Category Archives: YA fiction

The Monday Book: THE SINGING TREE by Kate Seredy

This YA novel is actually the sequel to a famous children’s classic called The Good Master. Kate and Jansci are cousins introduced in that book, when Kate is sent to live with her father’s brother’s family because she’s a spoiled city girl who has been ill.

The Singing Tree is a much deeper book, detailing the experiences of the Hungarian farmers during World War I. The book deals in childlike innocence with topics such as anti-Jewish sentiment in Hungary, the power grab of Austria, the terrible opening of the war, and how Hungarians and Germans set themselves up for future enmity.

The farm where Marton Nagy (the good master) keeps his family safe, and later shelters neighbors who lose their farms, and then houses Russian prisoners of war who work the farm while he is in the army, and finally takes in a passel of German refugee children, is a big happy place. Part of why I like this book is its sappy “Sound of Music” plot twists. (For one example, a stray cat having kittens makes Kate detour the farm wagon to an army field hospital, where missing Uncle Marton is discovered as an amnesia patient. I know, right? Eye rolling.)

And yet throughout the book are these amazing moments of writing, where true horror is simply spoken out by the beloved characters in heartbreaking poetic ways. Marton tells his family the story of Christmas 2015, when soldiers on each side of the trench separating them from killing each other the next day began lighting candles.

Light a candle for Christmas Eve, men whispered and their very words seemed to turn into tiny stars as dozens and dozens, then hundreds of candles came forth from the knapsacks to be lighted and stuck in the snow…..

Kate sighed, a long, tremulous sigh: Oh that was beautiful! What happened after?

The candles burned down, Kate, and the–darkness closed in again. Let those who made war heard the story of what happened after. Let them see.” He lifted his arm and covered his eyes.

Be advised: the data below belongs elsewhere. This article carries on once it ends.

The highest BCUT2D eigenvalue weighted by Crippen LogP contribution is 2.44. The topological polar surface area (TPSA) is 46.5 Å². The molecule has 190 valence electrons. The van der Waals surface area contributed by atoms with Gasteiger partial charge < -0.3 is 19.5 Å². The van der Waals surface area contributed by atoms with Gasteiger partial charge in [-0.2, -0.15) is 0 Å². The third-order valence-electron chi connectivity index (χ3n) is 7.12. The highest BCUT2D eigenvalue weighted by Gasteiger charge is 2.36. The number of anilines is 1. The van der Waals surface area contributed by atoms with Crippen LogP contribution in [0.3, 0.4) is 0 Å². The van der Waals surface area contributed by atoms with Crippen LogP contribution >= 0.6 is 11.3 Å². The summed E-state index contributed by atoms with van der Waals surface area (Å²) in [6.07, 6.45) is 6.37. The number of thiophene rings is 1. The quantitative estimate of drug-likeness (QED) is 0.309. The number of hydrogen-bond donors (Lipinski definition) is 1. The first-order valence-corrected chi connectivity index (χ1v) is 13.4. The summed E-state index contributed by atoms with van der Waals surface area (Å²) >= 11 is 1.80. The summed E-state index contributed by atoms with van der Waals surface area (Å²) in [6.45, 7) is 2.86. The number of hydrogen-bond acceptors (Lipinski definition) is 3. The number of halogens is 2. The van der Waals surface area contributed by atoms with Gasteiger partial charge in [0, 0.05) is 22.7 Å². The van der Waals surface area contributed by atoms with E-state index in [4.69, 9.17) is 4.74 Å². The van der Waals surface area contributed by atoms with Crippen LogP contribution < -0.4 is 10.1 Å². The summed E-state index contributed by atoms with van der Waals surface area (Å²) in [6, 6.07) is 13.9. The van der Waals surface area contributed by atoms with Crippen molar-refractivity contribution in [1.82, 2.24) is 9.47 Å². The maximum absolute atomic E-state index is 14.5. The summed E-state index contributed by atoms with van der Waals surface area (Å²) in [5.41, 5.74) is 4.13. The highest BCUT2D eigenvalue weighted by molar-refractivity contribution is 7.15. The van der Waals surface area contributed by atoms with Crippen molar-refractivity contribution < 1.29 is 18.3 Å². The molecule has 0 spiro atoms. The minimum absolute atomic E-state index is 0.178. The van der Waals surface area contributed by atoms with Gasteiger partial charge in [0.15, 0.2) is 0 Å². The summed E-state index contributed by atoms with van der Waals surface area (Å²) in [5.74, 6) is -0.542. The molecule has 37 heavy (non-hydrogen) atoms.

Lots of characters fill out the pages and the plot in lovely ways, like Uncle Moses the shopkeeper and Sergei the head of the Russian prisoners, and Mother, who is described in the title. She is the tree that shelters what turns out to be more than twenty people from five nationalities on their farm. Unbelievable, except, in Seredy’s masterful style, it is.

I loved this book as a child and found additional meaning to it as an adult. Give it a read.

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Filed under animal rescue, book reviews, Life reflections, reading, Wendy Welch, what's on your bedside table, writing, YA fiction

The Monday Book: THE LONG WINTER by Laura Ingalls Wilder

I found THE LONG WINTER at a thrift store, one of my first fun outings in a year involving non-socially-distant hiking. The title looks different when you’ve emerged from your chrysalis, post-vaxx and post-winter weather, to go do something with a friend.

Most American school children read this book before they graduate middle school. As a child I had the boxed set and devoured them over and over. It’s a little odd to read them as an adult and realize how much sweetness hides some truly terrible things.

Last night I read LONG WINTER in one sitting. How did I miss that sense of threat that pervades every chapter, as the family ticks down from the last of the butter to the last of the milk to the last of the flour to the last of the potatoes, to the last of the burnable fuel? The dawning realization of the townspeople that the train was not coming, the train that was their literal supply line, anchoring them out on the prairie with the safety of coal and already-ground wheat and other “new-fangled” things like kerosene. Ma’s ingenuity at producing a button lamp from axle grease. Pa buying the last two cans of oysters in town for Christmas dinner. The hay sticks that they burned as fast as they made them; twist hay to have the warmth to twist more hay.

And the darkness. The robbery that Pa participated in to get the supplies he came home with.The dying of the lamp on Christmas Night. The inability to buy flour or lumber at any price because “Banker Ruth bought it all.” What happened to Banker Ruth when winter was over, one wonders?

The heroism of Almanzo and Cap, going to buy wheat from a man in the middle of nowhere, is offset by the fact that Almanzo walled up 150 bushels of wheat before they left. So no one could ask him to buy it.

It is a different book as an adult than as a child. I’ve observed there are several rewrites and washouts of these American classics over time, based on racist overtones and the charming overwrites of things like being illegally in Indian territory, or quite possibly murdering a railroad employee, etc. You know, these are still American classics. Just, now that I can see what wasn’t meant to be visible to children, I appreciate Wilder’s two-layer genius in writing all the more. She told the whole story, twice at the same time, for two different audiences. Gonna go back and read the rest of these now.

Yep, American classics: fear, prejudices, frontier justice, snowball fights, family spirit, and all.

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Filed under book reviews, Life reflections, post-apocalypse fiction, small town USA, Wendy Welch, writing, YA fiction